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Cloud Feedback Katinka Nov 7,2011 *Photo taken by Paquita Zuidema in Maldives

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Feedbacks How to estimate feedbacks On cloud changes: Thermodynamics & Dynamics Outline:

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Forcing vs. Feedback: Forcing = process external to the system Feedback = process internal to the system e.g.: CO 2 is an external forcing of climate change, but CO 2 internal variations have occurred naturally in past. In climate models:

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RADIATIVE BALANCE AT TOA G = ext. forcing (e.g. CO 2, change in solar constant) G = G(R(T)) Transient radiative imbalance at TOA Radiative damping (i.e. feedbacks) Feedbacks:

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When the system returns to equilibrium: Climate sensitivity parameter, i.e. FEEDBACKS(regulate radiative damping) Climate Sensitivity: Transient radiative imbalance at TOA

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Climate Sensitivity: equilibrium change in global mean surface temperature ( T) that results from a specified change in radiative forcing ( G) +3.6 (T+lapse rate) W m -2 K W m -2 λ > 0 -> NEGATIVE feedback λ POSITIVE feedback

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Computing Climate Sensitivity (i.e. ΔT) from models: Inverse method Forward method In: ΔT (+2K/-2K) AGCM (prescribed SST) Out: ΔR In: ΔR (2xCO 2 ) AOGCM Out: ΔT (Cess 88, Soden 04)

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1.CRF (cloud forcing analysis) 2.PRP (partial radiative perturbation) 1.Radiative Kernels How to estimate feedbacks:

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1. CRF (cloud forcing analysis) *Refs: Cess JGR90, Cess JGR96, Bony JC06 Water vapor+sfc albedo+Temp. (i.e. doesnt separate feedbacks) Change in radiative impact of clouds Major criticism: CRF can be negative, but cloud feedback positive, best e.g: *Bony JC06 Big upside: can be directly compared against observations (e.g. Bony GRL05)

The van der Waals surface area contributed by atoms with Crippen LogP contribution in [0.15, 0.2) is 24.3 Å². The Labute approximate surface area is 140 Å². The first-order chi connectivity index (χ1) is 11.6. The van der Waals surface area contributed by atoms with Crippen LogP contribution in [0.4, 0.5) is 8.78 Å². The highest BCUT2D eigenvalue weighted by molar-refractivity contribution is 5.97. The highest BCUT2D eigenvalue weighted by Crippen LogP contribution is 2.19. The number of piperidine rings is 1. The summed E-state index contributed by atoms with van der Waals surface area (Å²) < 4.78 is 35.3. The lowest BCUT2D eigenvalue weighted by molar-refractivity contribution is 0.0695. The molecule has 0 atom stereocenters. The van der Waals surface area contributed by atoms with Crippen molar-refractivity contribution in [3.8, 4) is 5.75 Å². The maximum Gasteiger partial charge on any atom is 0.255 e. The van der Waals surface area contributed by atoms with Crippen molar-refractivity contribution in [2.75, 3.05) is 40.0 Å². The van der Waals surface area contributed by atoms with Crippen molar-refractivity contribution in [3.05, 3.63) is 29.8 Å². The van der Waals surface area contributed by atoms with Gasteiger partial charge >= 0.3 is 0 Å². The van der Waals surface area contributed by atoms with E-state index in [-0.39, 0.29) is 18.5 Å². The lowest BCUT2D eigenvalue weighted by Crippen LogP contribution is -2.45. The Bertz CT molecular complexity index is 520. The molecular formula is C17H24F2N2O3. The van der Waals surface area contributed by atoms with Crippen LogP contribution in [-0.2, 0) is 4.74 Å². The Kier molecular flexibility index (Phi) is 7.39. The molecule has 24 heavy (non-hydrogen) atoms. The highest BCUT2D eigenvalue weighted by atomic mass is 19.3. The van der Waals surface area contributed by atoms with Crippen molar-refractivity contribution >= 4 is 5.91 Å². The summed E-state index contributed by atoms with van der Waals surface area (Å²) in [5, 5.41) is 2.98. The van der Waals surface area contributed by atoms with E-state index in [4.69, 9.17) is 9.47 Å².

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2. PRP (partial radiative perturbation) *Refs: Soden et al JC08, Soden et al JC04, Wetherald and Manabe JAS 88 F=OLR Q=SW μ=geographical position, time of the day, time of the year Net TOA FLUX The total perturbation can be written in terms of the PRP (partial radiative perturbations): Feedback Parameter (for each variable X: w,T,c,a) offline Radiative Transfer Climate Model output

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offline calculations, i.e. radiative response (only radiation code): The FB of each variable is estimated by changing only that variable in the radiation model and computing the resulting net perturbation at TOA -> all R(..) involve an offline radiative transfer simulation. Feedback Parameter (for each variable X: w,T,c,a) offline Radiative Transfer Climate Model output EXAMPLE (Soden JC04): Use inverse method, i.e. +/- 2 K exp. C B -> from B = + 2K, all others are from A = – 2K note: need 2 GCM simulations

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Cloud FeedBack is calculated as a residual *Ref: Soden JC08 w B -> from B = + 2K, all others from A = – 2K 1.need GCM simulations 2.R has to be run for each time step PRP: with decorrelation (primes) Radiative Kernel: 3. PRP evolves in Radiative Kernels: -> perturbation at each level: doesnt perturb correlations. Small compared to w B (t)-w A (t).

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Water Vapor Feedback using Kernels Water Vapor Kernel (from RT code)Water Vapor Response to 2xCO2 (from GCM) x Water Vapor Feedback = Kernel x Response = *B.Soden

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Cloud FeedBack is calculated as a residual *Ref: Soden JC08 Issue: Uncertainty in experiments with change in radiative forcing (e.g. CO 2 )… why not use CRF?

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R.K. CRF Clouds mask other FB

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W/m 2 /K/100 mb Total sky Clear sky Water vapor Kernel (zonal mean annual mean) What are the masking effect of clouds we need to correct for? *Soden JC08

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Alternative to CF: Adjusted CRF *Ref: Soden JC08 dR at TOA can be written in two ways: CLOUD FEEDBACK: To be included in exp in which there are forcing changes Corrections to masking effects of clouds on other FB

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*Soden JC08

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References: Cess R.D. and G.L. Potter, 1988: A Methodology for Understanding and Intercomparing Atmospheric Climate Feedback Processes in General Circulation Models. J.Gehopys.Res. Cess R.D. et al., 1990: Intercomparison and interpretation of climate feedback processes in 19 atmospheric general circulation models. J. Geophys. Res. Cess R.D. et al., 1996: Cloud feedback in atmospheric general circulation models: An update. J.Geophys.Res. Soden B. et al. 2004: On the Use of Cloud Forcing to Estimate Cloud Feedback. Letters. J.Clim. Soden B. and I. Held, 2006: An Assessment of Climate Feedbacks in Coupled Ocean– Atmosphere Models. J.Clim. Soden B. et al. 2008: Quantifying Climate Feedbacks Using Radiative Kernels. J.Clim. Bony S. et al.,2006: How Well Do We Understand and Evaluate Climate Change Feedback Processes? Review article. J.Clim.

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